St Clair Cemetery, Mt Lebanon, Allegheny Co, PA

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Tuesday, July 24, 2007

The Census Taker's Home!

For all of you who have struggled with reading an old census!! Please
enjoy this "Afternoon Rocking" message by Jan Philpot.

The Census Taker's Home

Ever wonder why those censuses just don't add up sometimes? Well we
all have
"our days" when our world is topsy turvy and effects most everything
happens, and I figure a census taker did too. Of course he might not
realized just how far reaching the effects of his bad day might be…

Well, I'm surely glad to be home, that I am. I tell you another day
this one and I am good mind just to fill them papers out on memory and
be done
with it. Here, put these socks over there next to the fire to dry out,
you? Got down yonder this mornin and everyone in Household 451 through
486 was
gone. Some big shindig going on down there. Good thing the folks in
441 could
tell me who they all was. Here, reckon you could go over some of the
on this here page? Got smeared a bit in the rain. I think you can
cipher most
of it out.

Then them folks down in the holler got suspicious over a census. Said,
derned if they had a point, what difference did it make who they was?
Was them
guvment folks up in Warshington going to come down here to say howdy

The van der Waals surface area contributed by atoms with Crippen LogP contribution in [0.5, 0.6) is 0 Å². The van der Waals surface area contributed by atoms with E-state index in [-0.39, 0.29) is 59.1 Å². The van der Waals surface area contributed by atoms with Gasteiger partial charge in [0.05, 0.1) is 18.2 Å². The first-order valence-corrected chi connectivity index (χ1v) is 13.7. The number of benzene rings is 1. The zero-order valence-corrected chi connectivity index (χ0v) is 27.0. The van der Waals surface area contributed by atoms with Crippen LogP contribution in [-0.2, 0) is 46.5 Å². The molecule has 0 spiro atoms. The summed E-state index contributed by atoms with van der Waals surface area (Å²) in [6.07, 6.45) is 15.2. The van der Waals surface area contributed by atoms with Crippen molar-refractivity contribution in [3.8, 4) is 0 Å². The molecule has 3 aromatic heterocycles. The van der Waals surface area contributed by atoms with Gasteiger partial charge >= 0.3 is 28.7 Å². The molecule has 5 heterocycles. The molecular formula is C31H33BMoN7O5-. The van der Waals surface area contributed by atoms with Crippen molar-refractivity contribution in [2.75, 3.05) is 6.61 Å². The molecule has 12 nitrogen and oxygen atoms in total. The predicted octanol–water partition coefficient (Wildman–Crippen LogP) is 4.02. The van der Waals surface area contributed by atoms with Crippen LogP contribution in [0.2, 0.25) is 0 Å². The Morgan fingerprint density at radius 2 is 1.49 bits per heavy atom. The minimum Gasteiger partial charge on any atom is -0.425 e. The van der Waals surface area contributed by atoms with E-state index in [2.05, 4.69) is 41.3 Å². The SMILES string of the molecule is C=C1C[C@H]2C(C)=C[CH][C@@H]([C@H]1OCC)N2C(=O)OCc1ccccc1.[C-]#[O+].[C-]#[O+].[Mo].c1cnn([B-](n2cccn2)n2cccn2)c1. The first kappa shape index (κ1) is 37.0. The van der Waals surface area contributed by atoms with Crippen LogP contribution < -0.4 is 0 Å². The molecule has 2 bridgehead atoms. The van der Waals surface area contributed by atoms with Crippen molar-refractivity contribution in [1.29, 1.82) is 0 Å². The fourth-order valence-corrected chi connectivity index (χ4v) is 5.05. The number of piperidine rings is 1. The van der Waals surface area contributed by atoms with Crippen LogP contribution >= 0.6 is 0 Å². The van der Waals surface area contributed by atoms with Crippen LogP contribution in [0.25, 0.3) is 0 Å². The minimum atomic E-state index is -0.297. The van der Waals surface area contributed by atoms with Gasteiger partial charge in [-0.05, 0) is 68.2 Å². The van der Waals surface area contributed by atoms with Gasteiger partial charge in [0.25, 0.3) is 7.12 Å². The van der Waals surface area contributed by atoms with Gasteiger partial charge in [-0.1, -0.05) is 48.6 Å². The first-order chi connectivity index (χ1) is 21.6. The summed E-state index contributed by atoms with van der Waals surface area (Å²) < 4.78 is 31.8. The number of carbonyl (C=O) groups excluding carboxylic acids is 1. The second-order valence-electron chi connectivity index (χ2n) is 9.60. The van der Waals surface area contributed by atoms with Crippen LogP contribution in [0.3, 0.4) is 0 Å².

do? So
they finally let me write down they last name and first initial, but I
they wuz havin a bit of fun with me when they listed who lived in the
Saw some winkin goin on and I believe I got the same house a youngins
in two
or three places. It been a day, woman. Honey, git that paper out of
mouth,will ya? I worked all day on that thing, and no call to let him
chewin it up.

Went up the river a piece and tried to get that done fore it come a
downpour, but run into trouble there too. Ole Man Jenkins curr dog run
me off and I
tell you, ain't no call to get eat up over such a thing as this. They
ort to
be a limit what a man does for his country. Was lucky man down the
road mostly
knew Jenkins was nigh on sixty years old and was living there with his
and five youngins from his first marriage plus a passel from the
second. We
give em good Christian names. Best be doin something bout this pen. It
out on me halfway through. See you havin trouble too. Johnny! Hand
that here,

And I tell you I would ruther fight grandpap's British than mess with
feller out on the ridge. He got out his shotgun soon as he seen me
comin and I
went t'other direction. Had Jones tell me about him instead, and he
rightly know the feller's first name. said they called him "Squirrel",
and it
was ok just to put that cause wasn't nobody around here claimin him no
and they for sure didn't want the guvment knowin there was any
That coffee done?

Then got over to Smiths, and ole Hoss was in a nervous fit so wasn't no
getting information there. His woman havin another youngin and he
looked like he
could run right through me when I went to askin how many youngins he had
now. Hightailed it out of there, and Miz Hart helped me straighten that
household out. Think we got most of the names straight, and as he has
had a youngin a
year for the last ten, ages purty close too. Now look what Johnny went

I tell you, next time this come around I ain't gonna be no where in
Farmin a heap easier, and I figger there folks round here what can
read and